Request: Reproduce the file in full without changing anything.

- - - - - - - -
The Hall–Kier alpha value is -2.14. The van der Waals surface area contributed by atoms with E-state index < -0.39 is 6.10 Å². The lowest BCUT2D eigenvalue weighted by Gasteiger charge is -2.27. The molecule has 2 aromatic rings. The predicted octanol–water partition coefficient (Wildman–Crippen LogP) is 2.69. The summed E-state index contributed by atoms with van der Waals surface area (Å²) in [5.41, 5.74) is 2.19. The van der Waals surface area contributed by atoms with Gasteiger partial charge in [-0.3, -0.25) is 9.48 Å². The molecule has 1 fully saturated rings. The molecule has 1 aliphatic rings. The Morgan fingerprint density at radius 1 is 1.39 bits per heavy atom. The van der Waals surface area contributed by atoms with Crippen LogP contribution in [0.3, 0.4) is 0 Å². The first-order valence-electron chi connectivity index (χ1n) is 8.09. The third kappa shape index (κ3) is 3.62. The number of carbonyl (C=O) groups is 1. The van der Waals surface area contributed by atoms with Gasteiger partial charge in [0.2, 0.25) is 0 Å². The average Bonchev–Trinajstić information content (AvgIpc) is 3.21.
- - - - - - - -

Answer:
The Hall–Kier alpha value is -2.14. The van der Waals surface area contributed by atoms with E-state index < -0.39 is 6.10 Å². The lowest BCUT2D eigenvalue weighted by Gasteiger charge is -2.27. The molecule has 2 aromatic rings. The predicted octanol–water partition coefficient (Wildman–Crippen LogP) is 2.69. The summed E-state index contributed by atoms with van der Waals surface area (Å²) in [5.41, 5.74) is 2.19. The van der Waals surface area contributed by atoms with Gasteiger partial charge in [-0.3, -0.25) is 9.48 Å². The molecule has 1 fully saturated rings. The molecule has 1 aliphatic rings. The Morgan fingerprint density at radius 1 is 1.39 bits per heavy atom. The van der Waals surface area contributed by atoms with Crippen LogP contribution in [0.3, 0.4) is 0 Å². The first-order valence-electron chi connectivity index (χ1n) is 8.09. The third kappa shape index (κ3) is 3.62. The number of carbonyl (C=O) groups is 1. The van der Waals surface area contributed by atoms with Gasteiger partial charge in [0.2, 0.25) is 0 Å². The average Bonchev–Trinajstić information content (AvgIpc) is 3.21.